1 Oktober – „Beihilfe zum Völkermord. Deutschlands Rolle bei der Vernichtung der Armenier“

15 Oktober – „Germany and the Secret Genocide“


Of Summer Doldrums, Scoops and Spoofs

By Muriel Mirak-Weissbach
AUGUST 13 – One hot day in late July I received emails from two friends — one is Armenian and the other Italian — both alerting me to a curious letter circulating widely on the Internet. It had to do with the protests against electricity price hikes in Armenia, and coverage hinted that these might signal the start of a “colored revolution” in the country, aimed at toppling the government. Dated July 9, and written on the official letterhead of the USAID (United States Agency for International Development), the letter was addressed to Mr. Arthur Sakunts, President of the Helsinki Citizens’ Assembly Vanadzor Office. Read Further...

German-Armenian Forum Launched in Berlin

BERLIN – MAY 28, 2015— Ten years ago the Bundestag (Parliament) passed a resolution on the Armenian issue, but that focused on facilitating an Armenian-Turkish dialogue. The recent events in Berlin marking the centenary of the genocide constituted a breakthrough in the same direction, as reported in the Mirror-Spectator.
But what came into being on May 20 in Berlin is something new, directed towards expanding and deepening relations between Germany and Armenia on all levels.
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Beyond Recognition

By Muriel Mirak-Weissbach
Special to the Mirror-Spectator,  MAY 7, 2015 – In times of grave crisis, when it seems that the world has gone insane, when violence reigns, taking the lives of hundreds of thousands of innocents, and more often than not, the ideologically crazed perpetrators claim to be killing in the name of religion, then conventional political discourse seems to ring hollow. Crisis management at urgently convoked special summits yields well-meaning declarations and peace plans, but the bloody conflicts spread. In such critical junctures it may be that institutional actors from a loftier stance enter the stage and speak out, to assert a moral authority capable of emboldening political forces to think and act on a higher level.

This is what has occurred on the occasion of the centenary of the Armenian Genocide. True, Armenians worldwide felt a stone had been lifted from their hearts, as one after another leading figure and institution acknowledged it was a genocide. True, the same Armenians felt disappointed (if not betrayed) when the American president failed to do so. Although of undeniable historic value, such events are not self-contained. Read Further

ACF Releases Second Edition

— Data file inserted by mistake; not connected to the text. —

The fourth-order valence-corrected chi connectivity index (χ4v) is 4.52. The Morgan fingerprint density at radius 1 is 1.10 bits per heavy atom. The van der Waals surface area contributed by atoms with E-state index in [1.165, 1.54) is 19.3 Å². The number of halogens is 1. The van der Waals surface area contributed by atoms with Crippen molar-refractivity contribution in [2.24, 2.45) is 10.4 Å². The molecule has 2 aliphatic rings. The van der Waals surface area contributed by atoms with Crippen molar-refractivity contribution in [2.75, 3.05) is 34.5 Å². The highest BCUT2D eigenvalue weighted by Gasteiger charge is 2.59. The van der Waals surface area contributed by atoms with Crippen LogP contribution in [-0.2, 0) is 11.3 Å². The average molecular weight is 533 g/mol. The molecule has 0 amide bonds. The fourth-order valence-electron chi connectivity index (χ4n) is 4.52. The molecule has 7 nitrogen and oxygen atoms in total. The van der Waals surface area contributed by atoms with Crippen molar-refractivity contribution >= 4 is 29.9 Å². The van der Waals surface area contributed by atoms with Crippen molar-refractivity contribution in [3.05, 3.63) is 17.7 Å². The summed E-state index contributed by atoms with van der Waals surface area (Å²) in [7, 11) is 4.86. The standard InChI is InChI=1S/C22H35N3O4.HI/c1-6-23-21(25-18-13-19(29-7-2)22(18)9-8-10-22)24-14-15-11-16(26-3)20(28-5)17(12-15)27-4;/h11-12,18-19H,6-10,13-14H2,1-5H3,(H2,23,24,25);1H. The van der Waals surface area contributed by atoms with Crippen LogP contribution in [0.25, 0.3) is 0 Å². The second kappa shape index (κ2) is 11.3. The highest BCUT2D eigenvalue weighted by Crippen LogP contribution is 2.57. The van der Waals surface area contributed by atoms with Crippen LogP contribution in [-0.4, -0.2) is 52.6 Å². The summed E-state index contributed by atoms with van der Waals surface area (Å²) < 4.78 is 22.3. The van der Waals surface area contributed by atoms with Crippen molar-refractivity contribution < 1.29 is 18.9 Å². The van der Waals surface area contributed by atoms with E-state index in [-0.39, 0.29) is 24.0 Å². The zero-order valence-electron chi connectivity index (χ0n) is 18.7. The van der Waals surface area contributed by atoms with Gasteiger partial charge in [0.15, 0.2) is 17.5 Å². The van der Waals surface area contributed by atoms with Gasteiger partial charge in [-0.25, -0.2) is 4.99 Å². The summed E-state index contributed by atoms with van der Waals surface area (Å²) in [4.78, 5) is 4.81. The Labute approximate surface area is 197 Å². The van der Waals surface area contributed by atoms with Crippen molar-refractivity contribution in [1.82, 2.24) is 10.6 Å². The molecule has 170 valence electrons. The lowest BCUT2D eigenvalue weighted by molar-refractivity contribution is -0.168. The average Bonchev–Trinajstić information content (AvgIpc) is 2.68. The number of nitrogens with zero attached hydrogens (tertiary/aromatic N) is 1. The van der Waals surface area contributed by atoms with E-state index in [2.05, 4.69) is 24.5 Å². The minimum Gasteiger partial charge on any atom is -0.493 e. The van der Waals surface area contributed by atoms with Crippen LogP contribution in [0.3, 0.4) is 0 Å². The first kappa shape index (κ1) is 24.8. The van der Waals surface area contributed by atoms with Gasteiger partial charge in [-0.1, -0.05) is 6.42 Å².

of Armenian Orphan Rug Book

Special to the Mirror-Spectator – WINCHESTER, Mass. — On May 20 at 7 p.m. at the Winchester Public Library, the Armenian Cultural Foundation (ACF) will present an illustrated talk on President Calvin Coolidge and the Armenian Orphan Rug by Dr. Hagop Martin Deranian. The first edition, released in October 2013, coincided with an exhibition planned under the auspices of the Smithsonian Institution. However, the exhibition was cancelled because the White House refused to lend the rug to the Smithsonian. After a year of relentless efforts by the American-Armenian community and widespread media coverage, the White House finally agreed to have the rug on display, November 19-23, 2014. The history of the rug and its journey is portrayed in the book. Read Further

Historic Genocide Remembrance in Berlin

By Muriel Mirak-Weissbach
Special to the Mirror-Spectator – April 30, 2015
BERLIN — Much has been made of the fact that German leaders, both spiritual and political, broke the taboo and acknowledged the Armenian genocide by name. More importantly, in their April commemorations they used Germany’s moral authority to shape an approach that Turkey could embrace. Read Further

Germans Say It Was Genocide

BERLIN — … As Chancellor Angela Merkel’s spokesman Steffen Seibert announced, the final text that party leaders had presented their parliamentarians for the Bundestag debate would say that a hundred years ago the Turkish regime in Ottoman Constantinople began the planned expulsion and mass murder of over one million Armenians. Their fate serves as an example of the history of mass murders, ethnic cleansing, expulsions and genocides which has marked the 20th century in such a horrible manner.” Read Further

‘If Winter Comes, Can Spring Be Far Behind?’

With these words Percy Bysshe Shelley concluded his “Ode to the West Wind,” and they serve as well to characterize the mood pervading the commemorations in Germany of the 100th anniversary of the Genocide. On the one hand, it is the grim facts of that murderous process that are being presented in a variety of forms; on the other, it is the triumph of life over death which is being celebrated. True, the Armenians were massacred, their lands, homes and possessions confiscated, the traces of their very presence erased in clumsy attempts to write them and their culture out of the history of what is current-day Turkey. But the experiment has failed. Armenians and Armenian culture are alive and well, and that is cause for celebration. Read Further

Pope Francis Issues Challenge to Turkey – and Germany

By Muriel Mirak-Weissbach
BERLIN — The news from Rome hit Germany like a thunderbolt. As soon as the Armenian rite mass on April 12 had ended, news media flashed headlines across their websites and radio waves. The evening news programs opened with the announcement that Pope Francis had commemorated the victims of the Armenian genocide, and in those words. Pinar Atalay, the Turkish-German anchorwoman on national TV, spoke against a backdrop photo of Istanbul, a city, she said, where Armenians and Turks had lived together for centuries until the First World War. Read Further...